116 3rd St SE
Cedar Rapids, Iowa 52401
MOUNT VERNON - Tragedy does not define Wes Bruns. He won't let it.
When life has kicked and punched him to the ground and so very close to submission, he gets back to his feet, brushes off the dirt and blood, then smiles.
His resiliency is the ultimate lesson for every player on his Mount Vernon boys' basketball team. A great lesson for everyone, really.
'The Lord gives us what we can handle. You make the best of it,” said the second-year Mustangs coach. 'I always knew that if I ever played it as woe is me, my mom, my dad, my brothers would kick me in the butt. They'd say ‘Get your butt up and do something.' That's how I was raised, I don't know any better. Everyone has struggles in life, it's how you deal with them. You've got to have a good frame of mind.”
Bruns was a senior in high school at Cedar Rapids Prairie when his father, Laverne, died unexpectedly of complications from a blood clot. Laverne Bruns won 480 games in 31 years as a prep coach, was the man who instilled the love of the game into his youngest son.
Wes was at a Prairie practice when he was pulled aside by head coach Jeff Wessel and told he needed to get to the hospital right away. As a tribute to his father, he played a game the very next night.
Bruns' mother, Sharon, eventually remarried, but unimaginable horror struck on Christmas night 1992. A wood-burning stove caused carbon monoxide to build in the family home in northern Missouri, killing Bruns' mother, stepfather and two brothers, Al and Dennis.
His sister, Joni, and her husband were at the hospital in Keosaqua, Iowa, with their ill 1-year-old baby and survived, as did Wes, who was sleeping in the basement of the home. He was emergency airlifted to a hospital in St. Louis, where he underwent extensive treatment and eventually therapy to regain his motor skills.
He does not remember a thing about that night.
'I had tried to get up because they found me on the floor with a big gash on my head,” he said. 'This was a Sunday, and they didn't tell me what had happened until … I came out of a coma on Wednesday, they told me Friday. They had a psychologist there. I had no clue.
'Thank goodness for aerobic conditioning. That saved my life.”
Bruns recovered physically and went into the teaching and coaching professions, with head coaching positions at Cedar Rapids LaSalle and Cedar Rapids Xavier. He married, and he and wife, Holly, began a family.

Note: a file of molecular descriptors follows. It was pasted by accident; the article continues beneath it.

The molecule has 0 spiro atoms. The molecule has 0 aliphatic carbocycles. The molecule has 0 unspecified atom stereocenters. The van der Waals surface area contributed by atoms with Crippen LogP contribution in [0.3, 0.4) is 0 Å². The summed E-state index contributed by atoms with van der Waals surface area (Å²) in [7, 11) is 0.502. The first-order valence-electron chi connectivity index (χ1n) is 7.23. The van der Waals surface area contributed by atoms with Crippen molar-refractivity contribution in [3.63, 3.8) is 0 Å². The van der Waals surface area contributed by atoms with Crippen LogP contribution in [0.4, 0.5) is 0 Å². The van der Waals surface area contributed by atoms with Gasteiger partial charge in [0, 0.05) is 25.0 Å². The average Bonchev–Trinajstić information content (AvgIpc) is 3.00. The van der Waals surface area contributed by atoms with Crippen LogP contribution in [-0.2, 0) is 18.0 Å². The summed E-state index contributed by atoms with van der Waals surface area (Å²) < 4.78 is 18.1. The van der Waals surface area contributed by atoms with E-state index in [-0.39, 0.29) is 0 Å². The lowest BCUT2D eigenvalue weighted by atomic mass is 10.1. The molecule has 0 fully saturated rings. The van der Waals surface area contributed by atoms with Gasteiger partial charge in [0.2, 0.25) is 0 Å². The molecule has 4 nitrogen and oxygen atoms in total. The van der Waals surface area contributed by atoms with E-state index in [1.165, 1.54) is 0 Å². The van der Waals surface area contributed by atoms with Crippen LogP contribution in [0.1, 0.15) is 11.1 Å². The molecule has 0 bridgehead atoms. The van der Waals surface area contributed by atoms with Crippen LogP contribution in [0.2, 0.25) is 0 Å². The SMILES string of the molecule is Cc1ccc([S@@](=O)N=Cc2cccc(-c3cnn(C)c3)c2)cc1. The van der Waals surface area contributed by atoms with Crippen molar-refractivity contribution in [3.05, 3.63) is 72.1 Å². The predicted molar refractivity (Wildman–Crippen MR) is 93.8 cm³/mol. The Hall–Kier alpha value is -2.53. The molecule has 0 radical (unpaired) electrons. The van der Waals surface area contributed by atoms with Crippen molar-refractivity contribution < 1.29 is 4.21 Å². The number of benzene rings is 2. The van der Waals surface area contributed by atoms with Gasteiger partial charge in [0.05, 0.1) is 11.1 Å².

Their daughter, Allie, is 10, daughter, Grace, 7, twins, Anna and Eli, 4. The youngest Brunses were born prematurely at 25 weeks and spent the first 117 days of their lives at St. Luke's Hospital in Cedar Rapids.
Eli Bruns has a severe case of cerebral palsy, will never walk or talk and needs constant care.
'You always have to help him because he can't help himself,” Bruns said. 'It really opens your eyes and puts life into perspective. You think you need this, this and this, but there is always someone who needs more.
'It's humbling, terribly humbling. It is a stress to the family, but somehow we stay together, stick it out and love each other through and through. We wouldn't have it any other way. I think every family has those issues. You just deal with it.”
Eli Bruns contracted pneumonia late last winter, couldn't eat and spent weeks in the hospital, eventually having a gastrointestinal tube surgically inserted into his abdomen to help make sure he was receiving nutrition. The most tense of those tense times came during Mount Vernon's postseason.
The Mustangs finished 18-6, losing to North Cedar in a Class 2A substate final.
'Honestly, there were nights going into games where I felt like I had not prepared them enough,” Bruns said. 'I worried, but they responded. (Former MV Coach) Ed Timm always told me ‘Trust your players,' and if you teach them stuff, the leadership would take over. That's what happened.”
Mount Vernon returns its top four scorers and should be one of the better teams in the area, but the Mustangs have moved up a class, the smallest 3A school in the state. Nearby powers like Cedar Rapids Xavier and Dubuque Wahlert potentially lurk in the postseason.
Just another challenge.
'These kids, they are the ones you need to talk about. It's a fun group,” Bruns said. 'To stay actually involved in this game helps me tremendously. It's a great lesson for life. Like I told our kids, ‘It's never going to be perfect. You play, and it's never going to be A, B and C.'
'There's going to be chaos. The ball is going to bounce here, bounce there, there's going to be a call go against you. That's life. Anything can be thrown at you. It's not that you hide and protect yourself. Something is going to happen. You've got to live 110 percent. I don't know any better.”
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